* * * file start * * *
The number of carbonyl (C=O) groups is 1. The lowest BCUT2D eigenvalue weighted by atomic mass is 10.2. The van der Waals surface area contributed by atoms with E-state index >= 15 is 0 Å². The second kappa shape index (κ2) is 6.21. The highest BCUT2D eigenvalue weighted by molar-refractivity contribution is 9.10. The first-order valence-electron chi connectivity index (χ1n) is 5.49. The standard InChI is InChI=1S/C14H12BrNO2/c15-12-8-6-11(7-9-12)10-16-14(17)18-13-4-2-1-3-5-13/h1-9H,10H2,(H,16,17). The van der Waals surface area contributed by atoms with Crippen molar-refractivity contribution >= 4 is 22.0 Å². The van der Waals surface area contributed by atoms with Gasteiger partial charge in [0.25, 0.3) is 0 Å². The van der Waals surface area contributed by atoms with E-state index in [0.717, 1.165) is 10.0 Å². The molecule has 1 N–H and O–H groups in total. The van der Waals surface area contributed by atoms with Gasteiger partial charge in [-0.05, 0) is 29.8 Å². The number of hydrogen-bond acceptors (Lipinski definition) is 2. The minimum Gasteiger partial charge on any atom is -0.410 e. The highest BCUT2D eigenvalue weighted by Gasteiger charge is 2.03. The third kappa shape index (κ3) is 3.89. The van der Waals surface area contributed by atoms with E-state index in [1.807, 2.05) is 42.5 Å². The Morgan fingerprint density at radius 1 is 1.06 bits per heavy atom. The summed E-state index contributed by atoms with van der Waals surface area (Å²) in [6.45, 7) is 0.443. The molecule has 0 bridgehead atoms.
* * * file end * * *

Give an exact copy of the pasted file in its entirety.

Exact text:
The number of carbonyl (C=O) groups is 1. The lowest BCUT2D eigenvalue weighted by atomic mass is 10.2. The van der Waals surface area contributed by atoms with E-state index >= 15 is 0 Å². The second kappa shape index (κ2) is 6.21. The highest BCUT2D eigenvalue weighted by molar-refractivity contribution is 9.10. The first-order valence-electron chi connectivity index (χ1n) is 5.49. The standard InChI is InChI=1S/C14H12BrNO2/c15-12-8-6-11(7-9-12)10-16-14(17)18-13-4-2-1-3-5-13/h1-9H,10H2,(H,16,17). The van der Waals surface area contributed by atoms with Crippen molar-refractivity contribution >= 4 is 22.0 Å². The van der Waals surface area contributed by atoms with Gasteiger partial charge in [0.25, 0.3) is 0 Å². The van der Waals surface area contributed by atoms with E-state index in [0.717, 1.165) is 10.0 Å². The molecule has 1 N–H and O–H groups in total. The van der Waals surface area contributed by atoms with Gasteiger partial charge in [-0.05, 0) is 29.8 Å². The number of hydrogen-bond acceptors (Lipinski definition) is 2. The minimum Gasteiger partial charge on any atom is -0.410 e. The highest BCUT2D eigenvalue weighted by Gasteiger charge is 2.03. The third kappa shape index (κ3) is 3.89. The van der Waals surface area contributed by atoms with E-state index in [1.807, 2.05) is 42.5 Å². The Morgan fingerprint density at radius 1 is 1.06 bits per heavy atom. The summed E-state index contributed by atoms with van der Waals surface area (Å²) in [6.45, 7) is 0.443. The molecule has 0 bridgehead atoms.